Big one on HB 86 from the 5th District: in State v. Gillespie, the court holds that a defendant who committed a theft of more than $500 but less than $1,000 before September 30, 2011 - HB 86's effective date - but is sentenced after is not only entitled to a misdemeanor sentence, but to have the offense reduced to a misdemeanor as well... In State v. Hammer, the defendant was charged with assaulting a police officer, but the trial judge had suppressed the evidence of the assault, finding that the assault had taken place in the defendant's home after the officer had entered it without a warrant or exigent circumstances. The 2nd District reverses; "evidence of a fresh crime committed during or after an unlawful search and seizure is not properly regarded as deriving from the unlawful search and seizure," but "instead derives from the defendant's intervening voluntary criminal act"...
Jury instructions. It's relatively common for judges any more to not only orally instruct the jury, but to give them a written copy of the instructions to take into the deliberation room. The problems that can arise with that approach are demonstrated by State v. Ahmad: the written instructions told the jury to find the defendant guilty instead of not guilty if he'd established entrapment, omitted any instruction regarding his defense of abandonment, and failed to tell the jury how to proceed if it found that an affirmative defense was established. The defense hadn't been given a copy of the written instructions, and only discovered this when the jury asked a question regarding overt acts of a conspiracy. The 2nd District upheld the trial judge's denial of a mistrial, since the judge had explained the errors to the jury, and given them a corrected copy of the instructions.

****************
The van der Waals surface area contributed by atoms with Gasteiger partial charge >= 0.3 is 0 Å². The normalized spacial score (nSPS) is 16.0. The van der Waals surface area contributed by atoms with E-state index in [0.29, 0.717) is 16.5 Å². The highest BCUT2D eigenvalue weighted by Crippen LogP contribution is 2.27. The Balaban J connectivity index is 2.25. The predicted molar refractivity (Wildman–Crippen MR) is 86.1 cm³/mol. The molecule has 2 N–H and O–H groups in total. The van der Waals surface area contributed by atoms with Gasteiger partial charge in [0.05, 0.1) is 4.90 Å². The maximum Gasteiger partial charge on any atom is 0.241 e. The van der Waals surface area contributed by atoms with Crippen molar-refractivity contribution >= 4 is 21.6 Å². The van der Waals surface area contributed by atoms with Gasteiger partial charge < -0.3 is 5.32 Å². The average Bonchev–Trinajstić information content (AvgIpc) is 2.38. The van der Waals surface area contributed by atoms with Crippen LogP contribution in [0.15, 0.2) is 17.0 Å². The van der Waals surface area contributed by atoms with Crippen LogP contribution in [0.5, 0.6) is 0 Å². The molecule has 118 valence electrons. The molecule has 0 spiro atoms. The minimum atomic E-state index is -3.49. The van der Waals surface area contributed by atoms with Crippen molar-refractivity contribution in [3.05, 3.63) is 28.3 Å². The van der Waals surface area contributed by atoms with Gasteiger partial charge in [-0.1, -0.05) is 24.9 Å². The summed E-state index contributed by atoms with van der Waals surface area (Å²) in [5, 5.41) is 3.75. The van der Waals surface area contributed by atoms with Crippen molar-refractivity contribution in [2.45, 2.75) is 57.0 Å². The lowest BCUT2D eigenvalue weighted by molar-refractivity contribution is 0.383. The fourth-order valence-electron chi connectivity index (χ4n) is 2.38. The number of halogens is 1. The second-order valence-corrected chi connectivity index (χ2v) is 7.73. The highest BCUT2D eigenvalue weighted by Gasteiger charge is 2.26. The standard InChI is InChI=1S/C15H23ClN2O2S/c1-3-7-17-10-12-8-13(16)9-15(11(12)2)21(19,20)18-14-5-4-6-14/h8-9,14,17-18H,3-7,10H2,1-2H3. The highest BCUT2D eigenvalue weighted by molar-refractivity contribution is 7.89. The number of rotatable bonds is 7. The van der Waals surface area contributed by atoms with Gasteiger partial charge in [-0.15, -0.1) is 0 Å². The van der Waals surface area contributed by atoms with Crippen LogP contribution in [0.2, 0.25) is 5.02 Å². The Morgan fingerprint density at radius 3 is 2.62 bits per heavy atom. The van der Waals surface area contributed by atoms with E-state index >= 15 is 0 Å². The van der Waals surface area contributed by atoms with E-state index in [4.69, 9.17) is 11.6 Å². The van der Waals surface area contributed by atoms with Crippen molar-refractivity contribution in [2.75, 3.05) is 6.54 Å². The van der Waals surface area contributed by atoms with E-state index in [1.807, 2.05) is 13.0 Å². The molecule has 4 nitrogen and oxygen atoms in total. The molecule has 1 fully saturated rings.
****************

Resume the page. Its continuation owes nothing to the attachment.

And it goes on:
But a note here for appellate attorneys: check the written instructions. If the jury hadn't come back with a question, this never would have been discovered, and obviously would have required reversal.
Today's lesson on evidence also comes courtesy of the 2nd District. In State v. Deaton, the judge had sustained objections to the defense attorney's questioning a key state witness about whether she was on medication presently or at the time of the incident. The State argued that this was improper under EvidR 607, which requires a questioner to have a "reasonable basis for asking any question pertaining to impeachment that implies the existence of an impeaching fact." The court reverses, explaining that
the requirement of a good faith basis applies only when the cross-examiner is effectively asserting in the form of a question the truth of a factual statement included within the question. If the cross-examiner is merely inquiring whether something is or is not true, a good faith basis is not required. Thus the question, "Your glasses were being repaired at the time of the accident, weren't they?" requires a good faith basis, while the question, "Were you wearing your glasses at the time of the accident?" does not.